In August of 2013 I joined Daniel Moscatelli and Warren Inman in an on-line blog at Model shipwrights that we rather optimistically called “Channel Adversaries”, the idea being to build a model of one of the British or German MTB’s that might have run into each other in or near to the English Channel during the course of the Second World War. I look back on this blog as a very enjoyable period working with Daniel and Warren. I chose to build the Italeri 1/35th scale Vosper MTB as did Warren. Daniel chose the Italeri German S-100. During the build Darren Baker asked me if I would consider doing a build feature of the Vosper when the smoke had cleared and the build was finished and I agreed.
I thoroughly enjoyed building the Italeri S-100 and MAS 4a MTB’s so the RN Vosper was a model I was looking forward to building. On arrival of the Vosper in the shops I was rather horrified to see that Italeri had produced what must be the least inspiring MTB model ever released. I had fond memories of the old 1/72nd scale offering by Airfix with the gorgeous twin Oerlikon bandstand and 4 torpedo tubes. Italerireleased an early version Vosper with no forward gun, two tubes and a rather ugly little dustbin turret with twin Vickers guns in it hiding behind the wheelhouse. To top the package off Italeri chose to portray an MTB in what is probably the dullest paint scheme ever put on a ship. To put things rather bluntly I was disappointed with what should have been the coolest MTB of the entire Italeri 1/35th scale MTB series. When my Vosper arrived I was even more disappointed, the huge package belies what is contained inside. After removing the hull and deck from the box it is rather disconcerting to see a couple of small sprues cowering in the corner. I put the model in my stash and that is where it remained for quite a while giving me some time to think out what to do with it.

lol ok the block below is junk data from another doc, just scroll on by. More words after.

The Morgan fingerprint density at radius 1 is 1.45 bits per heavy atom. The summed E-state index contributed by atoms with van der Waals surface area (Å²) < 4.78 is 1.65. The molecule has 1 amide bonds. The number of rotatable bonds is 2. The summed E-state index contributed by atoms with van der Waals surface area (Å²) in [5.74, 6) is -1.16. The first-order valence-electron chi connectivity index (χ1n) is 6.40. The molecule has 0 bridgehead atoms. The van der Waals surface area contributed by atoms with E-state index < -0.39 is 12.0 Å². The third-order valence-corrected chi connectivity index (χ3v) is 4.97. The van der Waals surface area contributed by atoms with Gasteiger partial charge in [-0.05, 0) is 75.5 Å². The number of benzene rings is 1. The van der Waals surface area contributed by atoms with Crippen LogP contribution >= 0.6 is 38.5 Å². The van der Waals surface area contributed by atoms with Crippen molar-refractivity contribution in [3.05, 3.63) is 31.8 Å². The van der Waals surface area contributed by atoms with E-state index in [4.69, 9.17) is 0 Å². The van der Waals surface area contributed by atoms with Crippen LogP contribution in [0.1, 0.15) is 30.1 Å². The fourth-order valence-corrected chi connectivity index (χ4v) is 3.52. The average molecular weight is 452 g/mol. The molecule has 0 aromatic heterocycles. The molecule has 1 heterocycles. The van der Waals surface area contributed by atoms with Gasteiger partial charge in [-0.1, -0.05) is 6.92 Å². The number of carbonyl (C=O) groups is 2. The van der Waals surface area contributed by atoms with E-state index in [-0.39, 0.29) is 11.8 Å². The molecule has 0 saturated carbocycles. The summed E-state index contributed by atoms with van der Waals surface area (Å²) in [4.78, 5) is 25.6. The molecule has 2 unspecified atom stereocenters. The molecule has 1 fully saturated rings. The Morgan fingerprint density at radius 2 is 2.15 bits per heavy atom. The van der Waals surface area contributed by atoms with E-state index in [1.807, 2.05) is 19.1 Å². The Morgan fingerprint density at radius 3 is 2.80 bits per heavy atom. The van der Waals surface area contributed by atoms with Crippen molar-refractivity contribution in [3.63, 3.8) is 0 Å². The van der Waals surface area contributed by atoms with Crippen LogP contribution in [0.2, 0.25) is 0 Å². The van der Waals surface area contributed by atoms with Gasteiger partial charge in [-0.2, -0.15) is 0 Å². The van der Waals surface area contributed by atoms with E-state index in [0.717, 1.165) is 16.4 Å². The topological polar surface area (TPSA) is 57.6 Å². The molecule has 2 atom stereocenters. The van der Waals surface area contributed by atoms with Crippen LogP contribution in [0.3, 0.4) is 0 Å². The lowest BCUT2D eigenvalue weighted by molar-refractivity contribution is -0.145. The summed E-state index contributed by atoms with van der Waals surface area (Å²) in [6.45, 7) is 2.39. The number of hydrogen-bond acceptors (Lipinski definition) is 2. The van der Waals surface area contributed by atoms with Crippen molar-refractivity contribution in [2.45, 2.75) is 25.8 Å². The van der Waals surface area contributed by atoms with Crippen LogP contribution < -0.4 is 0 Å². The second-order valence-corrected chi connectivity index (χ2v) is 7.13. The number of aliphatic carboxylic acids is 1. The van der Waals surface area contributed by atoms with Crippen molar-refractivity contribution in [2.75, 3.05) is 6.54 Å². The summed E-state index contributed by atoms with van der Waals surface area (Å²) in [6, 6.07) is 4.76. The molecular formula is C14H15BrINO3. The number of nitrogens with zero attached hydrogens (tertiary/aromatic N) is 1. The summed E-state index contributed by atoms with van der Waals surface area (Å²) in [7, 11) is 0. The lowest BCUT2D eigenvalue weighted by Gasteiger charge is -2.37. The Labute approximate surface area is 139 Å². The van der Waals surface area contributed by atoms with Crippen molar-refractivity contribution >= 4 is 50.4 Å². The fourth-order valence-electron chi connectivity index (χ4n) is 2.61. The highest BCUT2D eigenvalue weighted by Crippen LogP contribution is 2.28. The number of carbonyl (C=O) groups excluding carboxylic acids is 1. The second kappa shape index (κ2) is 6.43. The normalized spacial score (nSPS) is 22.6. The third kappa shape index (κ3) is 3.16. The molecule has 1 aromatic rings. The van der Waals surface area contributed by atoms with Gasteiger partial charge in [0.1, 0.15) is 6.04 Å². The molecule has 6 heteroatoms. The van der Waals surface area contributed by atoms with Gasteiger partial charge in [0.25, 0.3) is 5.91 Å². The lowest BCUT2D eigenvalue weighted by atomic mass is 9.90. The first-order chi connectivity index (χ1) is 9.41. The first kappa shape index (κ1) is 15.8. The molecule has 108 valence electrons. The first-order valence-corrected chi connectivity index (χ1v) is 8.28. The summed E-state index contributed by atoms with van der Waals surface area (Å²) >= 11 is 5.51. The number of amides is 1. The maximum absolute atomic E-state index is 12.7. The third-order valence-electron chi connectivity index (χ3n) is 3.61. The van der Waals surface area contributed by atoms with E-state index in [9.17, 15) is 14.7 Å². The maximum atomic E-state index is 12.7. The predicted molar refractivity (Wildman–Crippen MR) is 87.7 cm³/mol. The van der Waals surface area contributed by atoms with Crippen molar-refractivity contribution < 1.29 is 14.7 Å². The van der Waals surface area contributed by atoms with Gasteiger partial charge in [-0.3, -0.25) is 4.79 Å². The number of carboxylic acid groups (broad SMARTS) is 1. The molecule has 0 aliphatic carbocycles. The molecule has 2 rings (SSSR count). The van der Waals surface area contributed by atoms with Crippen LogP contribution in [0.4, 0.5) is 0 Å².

There was absolutely no way I was going to do an OOB build of the Vosper so I looked around in various reference books and on the Internet to see if I could find a version that would cause the modeling juices to start bubbling. As things sometime happen I found a painting on the internet by Joe Hinds from Richmond Virginia portraying Vosper 234. The 234 was commanded by Lt. Peter Dickens, DSO MBE and DSC and a great grandson of Charles Dickens. Vosper 234 was the embodiment of all I was looking for in a build of a Vosper, feisty, tough looking and armed to the teeth with a 20mm Oerlikon forward, rocket flare launchers fitted to the torpedo tubes and I would hazard a guess that she also carried Lewis machine guns, (photos of 234 show the beefed up construction on the torpedo tubes abeam of the wheelhouse).
Choosing to build 234 would entail buying Italeri’s PT boat conversion set to get hold of an Oerlikon. I also bought two sets of Lewis machine guns, the old version with the big cooling jackets, maybe not accurate but visually more exciting, and a metal Oerlikon barrel with recoil spring. To top things off I bought Griffon Model’s excellent 1/35th scale Vosper photo etch bonus detail set, containing everything but the galley sink. 234’s color scheme was infinitely more satisfying than the bog-standard grey in most other schemes and would be an interesting weathering challenge. A final addition would be a third rudder that was retrofitted to 234 to improve her manoeuvrability.